June 2013
Volume 54, Issue 15
ARVO Annual Meeting Abstract  |   June 2013
Visual Performance of Pseudophakic Eyes Corrected for Spherical and Chromatic Aberrations with an Achromatic Intraocular Lens
Author Affiliations & Notes
  • Henk Weeber
    R & D, AMO Groningen BV, Groningen, Netherlands
  • Roland Pohl
    AMO Germany GmbH, Ettlingen, Germany
  • Ulrich Mester
    Eye Center in Medizeum, Saarbrücken, Germany
  • Patricia Piers
    R & D, AMO Groningen BV, Groningen, Netherlands
  • Footnotes
    Commercial Relationships Henk Weeber, AMO Groningen b.v. (E); Roland Pohl, AMO Germany GmbH (E); Ulrich Mester, None; Patricia Piers, Abbott Medical Optics (E)
  • Footnotes
    Support None
Investigative Ophthalmology & Visual Science June 2013, Vol.54, 808. doi:
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      Henk Weeber, Roland Pohl, Ulrich Mester, Patricia Piers; Visual Performance of Pseudophakic Eyes Corrected for Spherical and Chromatic Aberrations with an Achromatic Intraocular Lens. Invest. Ophthalmol. Vis. Sci. 2013;54(15):808.

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      © ARVO (1962-2015); The Authors (2016-present)

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Purpose: Previous theoretical studies using computer simulations and experiments using a visual simulator have shown that the simultaneous correction of spherical aberration (LSA) and longitudinal chromatic aberration (LCA) can improve visual performance. The aim of the current study was to demonstrate the visual performance of intraocular lenses correcting both spherical and chromatic aberration in a clinical setting.

Methods: In a prospective, subject-masked, paired eye, randomized multicenter clinical study 20 patients with uncomplicated bilateral cataract had standard small incision cataract surgery conducted in 2008. An IOL correcting both LCA and LSA (IOL1) was implanted in one eye, and an IOL correcting LSA only (IOL2) was implanted in the other eye. Both IOL designs shared the same IOL platform (IOL material, optic, and haptics) and differed only in their aberration correction. Both lenses were CE marked. Visual performance of each eye was tested at 1 month and 3 month post operatively. Key evaluation criteria were best-corrected distance visual acuity (BCVA) and low contrast acuity, contrast sensitivity, color testing, optical/visual symptoms, medical and lens complication rates, adverse event rates, and subjective satisfaction questionnaire. Defocus curve testing was performed on a subset of patients.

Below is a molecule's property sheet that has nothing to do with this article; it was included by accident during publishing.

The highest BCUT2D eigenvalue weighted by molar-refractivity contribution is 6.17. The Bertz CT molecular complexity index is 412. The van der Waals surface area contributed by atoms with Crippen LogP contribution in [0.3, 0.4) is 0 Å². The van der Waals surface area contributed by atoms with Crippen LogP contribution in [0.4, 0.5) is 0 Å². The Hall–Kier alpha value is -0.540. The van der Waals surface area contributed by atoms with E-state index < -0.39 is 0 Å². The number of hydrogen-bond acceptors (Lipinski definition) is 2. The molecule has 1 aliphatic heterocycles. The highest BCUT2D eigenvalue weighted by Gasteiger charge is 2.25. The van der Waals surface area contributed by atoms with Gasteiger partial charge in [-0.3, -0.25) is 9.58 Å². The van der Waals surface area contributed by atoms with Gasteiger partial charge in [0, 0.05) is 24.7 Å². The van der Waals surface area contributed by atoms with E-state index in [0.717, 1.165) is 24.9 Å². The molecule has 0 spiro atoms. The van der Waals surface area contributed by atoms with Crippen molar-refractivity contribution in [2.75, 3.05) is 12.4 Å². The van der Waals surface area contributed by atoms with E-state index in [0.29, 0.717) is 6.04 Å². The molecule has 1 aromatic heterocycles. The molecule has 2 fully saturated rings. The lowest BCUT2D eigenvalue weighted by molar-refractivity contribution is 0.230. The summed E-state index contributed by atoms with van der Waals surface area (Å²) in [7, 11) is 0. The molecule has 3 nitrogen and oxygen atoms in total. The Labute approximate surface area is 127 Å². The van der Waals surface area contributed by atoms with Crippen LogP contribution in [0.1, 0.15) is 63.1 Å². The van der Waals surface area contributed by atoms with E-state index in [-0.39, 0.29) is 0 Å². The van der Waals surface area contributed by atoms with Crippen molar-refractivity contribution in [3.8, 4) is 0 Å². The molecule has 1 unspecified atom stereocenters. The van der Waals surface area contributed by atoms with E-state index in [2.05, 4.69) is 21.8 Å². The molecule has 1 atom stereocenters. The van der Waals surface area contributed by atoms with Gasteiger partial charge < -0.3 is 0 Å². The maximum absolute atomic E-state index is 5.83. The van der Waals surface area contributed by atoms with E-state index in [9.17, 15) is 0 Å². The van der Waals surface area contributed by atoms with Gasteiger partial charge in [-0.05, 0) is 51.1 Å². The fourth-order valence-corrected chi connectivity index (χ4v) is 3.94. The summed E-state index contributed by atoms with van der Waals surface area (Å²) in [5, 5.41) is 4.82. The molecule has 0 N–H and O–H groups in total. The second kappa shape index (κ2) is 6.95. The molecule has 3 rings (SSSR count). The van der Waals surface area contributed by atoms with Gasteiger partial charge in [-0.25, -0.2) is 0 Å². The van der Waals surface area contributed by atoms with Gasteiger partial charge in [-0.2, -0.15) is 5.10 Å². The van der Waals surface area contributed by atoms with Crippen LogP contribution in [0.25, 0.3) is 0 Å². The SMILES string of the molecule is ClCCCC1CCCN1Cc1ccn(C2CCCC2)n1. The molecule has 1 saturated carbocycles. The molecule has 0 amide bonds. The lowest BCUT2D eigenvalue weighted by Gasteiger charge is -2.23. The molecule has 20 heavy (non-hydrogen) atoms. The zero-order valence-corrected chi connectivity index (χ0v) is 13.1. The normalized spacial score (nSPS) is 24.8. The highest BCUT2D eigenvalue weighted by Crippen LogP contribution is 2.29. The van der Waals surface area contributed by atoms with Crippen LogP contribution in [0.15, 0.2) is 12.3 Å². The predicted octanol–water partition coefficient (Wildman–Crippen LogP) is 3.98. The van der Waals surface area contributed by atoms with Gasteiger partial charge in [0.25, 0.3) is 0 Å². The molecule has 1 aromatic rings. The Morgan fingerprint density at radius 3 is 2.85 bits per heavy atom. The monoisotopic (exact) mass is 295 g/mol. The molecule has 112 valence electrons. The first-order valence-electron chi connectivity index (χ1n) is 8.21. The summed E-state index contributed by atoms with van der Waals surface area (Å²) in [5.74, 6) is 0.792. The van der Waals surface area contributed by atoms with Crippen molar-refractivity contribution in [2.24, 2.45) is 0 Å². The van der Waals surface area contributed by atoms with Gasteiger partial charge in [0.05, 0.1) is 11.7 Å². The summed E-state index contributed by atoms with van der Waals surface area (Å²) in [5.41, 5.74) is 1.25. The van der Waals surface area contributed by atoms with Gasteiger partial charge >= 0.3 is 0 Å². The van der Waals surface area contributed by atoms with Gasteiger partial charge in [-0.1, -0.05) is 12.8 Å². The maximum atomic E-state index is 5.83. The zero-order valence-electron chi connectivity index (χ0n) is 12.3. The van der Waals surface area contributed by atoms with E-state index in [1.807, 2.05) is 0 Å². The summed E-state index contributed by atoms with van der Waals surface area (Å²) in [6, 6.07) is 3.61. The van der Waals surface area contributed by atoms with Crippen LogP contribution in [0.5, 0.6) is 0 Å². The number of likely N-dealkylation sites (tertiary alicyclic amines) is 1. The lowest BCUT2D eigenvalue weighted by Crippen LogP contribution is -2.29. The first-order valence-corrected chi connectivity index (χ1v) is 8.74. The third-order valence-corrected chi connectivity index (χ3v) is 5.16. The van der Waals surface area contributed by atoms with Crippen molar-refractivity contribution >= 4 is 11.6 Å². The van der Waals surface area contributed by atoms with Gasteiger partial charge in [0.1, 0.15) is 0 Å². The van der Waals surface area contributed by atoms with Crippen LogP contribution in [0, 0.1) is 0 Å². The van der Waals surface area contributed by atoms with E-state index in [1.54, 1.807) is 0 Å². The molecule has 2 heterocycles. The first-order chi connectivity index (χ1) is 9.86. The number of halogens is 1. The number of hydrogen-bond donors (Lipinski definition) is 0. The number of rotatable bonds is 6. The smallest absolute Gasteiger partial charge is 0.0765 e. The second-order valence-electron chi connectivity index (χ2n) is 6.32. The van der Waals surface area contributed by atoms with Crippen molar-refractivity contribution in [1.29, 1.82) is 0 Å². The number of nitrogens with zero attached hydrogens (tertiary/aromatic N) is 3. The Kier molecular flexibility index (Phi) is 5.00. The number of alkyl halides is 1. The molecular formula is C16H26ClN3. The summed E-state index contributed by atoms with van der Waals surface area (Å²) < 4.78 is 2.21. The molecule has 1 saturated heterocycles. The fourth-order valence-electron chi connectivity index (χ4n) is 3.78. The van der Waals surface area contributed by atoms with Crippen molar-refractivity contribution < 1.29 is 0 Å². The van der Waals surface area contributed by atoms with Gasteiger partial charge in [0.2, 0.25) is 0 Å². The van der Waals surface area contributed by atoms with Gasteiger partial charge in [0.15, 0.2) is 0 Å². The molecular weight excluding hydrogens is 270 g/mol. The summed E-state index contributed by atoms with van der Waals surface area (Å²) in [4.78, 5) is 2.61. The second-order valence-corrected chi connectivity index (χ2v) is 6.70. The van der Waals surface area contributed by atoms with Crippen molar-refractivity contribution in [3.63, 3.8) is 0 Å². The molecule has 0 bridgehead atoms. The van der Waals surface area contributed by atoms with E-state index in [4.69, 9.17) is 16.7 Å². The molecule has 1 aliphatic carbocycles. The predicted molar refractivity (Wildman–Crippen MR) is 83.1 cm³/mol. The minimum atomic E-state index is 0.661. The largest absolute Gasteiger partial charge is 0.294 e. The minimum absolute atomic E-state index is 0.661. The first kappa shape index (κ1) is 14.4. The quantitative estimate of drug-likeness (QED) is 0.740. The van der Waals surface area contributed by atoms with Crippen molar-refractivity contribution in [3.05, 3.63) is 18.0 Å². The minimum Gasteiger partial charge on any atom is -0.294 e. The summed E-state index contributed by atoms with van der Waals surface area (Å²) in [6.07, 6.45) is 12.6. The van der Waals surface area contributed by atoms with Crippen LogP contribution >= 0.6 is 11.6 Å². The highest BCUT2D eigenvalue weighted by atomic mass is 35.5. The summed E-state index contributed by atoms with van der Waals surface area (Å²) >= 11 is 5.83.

Results: At 1 month, best corrected visual acuity was -0.05 logMAR for the IOL1 eyes and -0.01 logMAR for the IOL2 eyes, showing no significant difference (p=0.15). At 3 month, the differences were comparable: -0.06 logMAR for the IOL1 eyes and -0.02 logMAR for the IOL2 eyes (p=0.10). The patients with good high-contrast VA (BCVA ≤ 0.0 logMAR; n=13) showed a higher gain in visual acuity (p<0.05). This is in accordance with experiments showing that correction of LCA has a more positive effect on visual quality when monochromatic aberrations are also corrected. Contrast acuity was better for eyes having IOL1 for all contrast levels. However, statistical significance was not reached (p-value ≥ 0.18).

Conclusions: The clinical data indicates that combined correction of longitudinal chromatic aberration and spherical aberration may have a positive effect on visual performance. The results are in agreement with previous studies using computer simulations, as well as subjective testing using a vision simulator.

Keywords: 743 treatment outcomes of cataract surgery • 567 intraocular lens • 626 aberrations  

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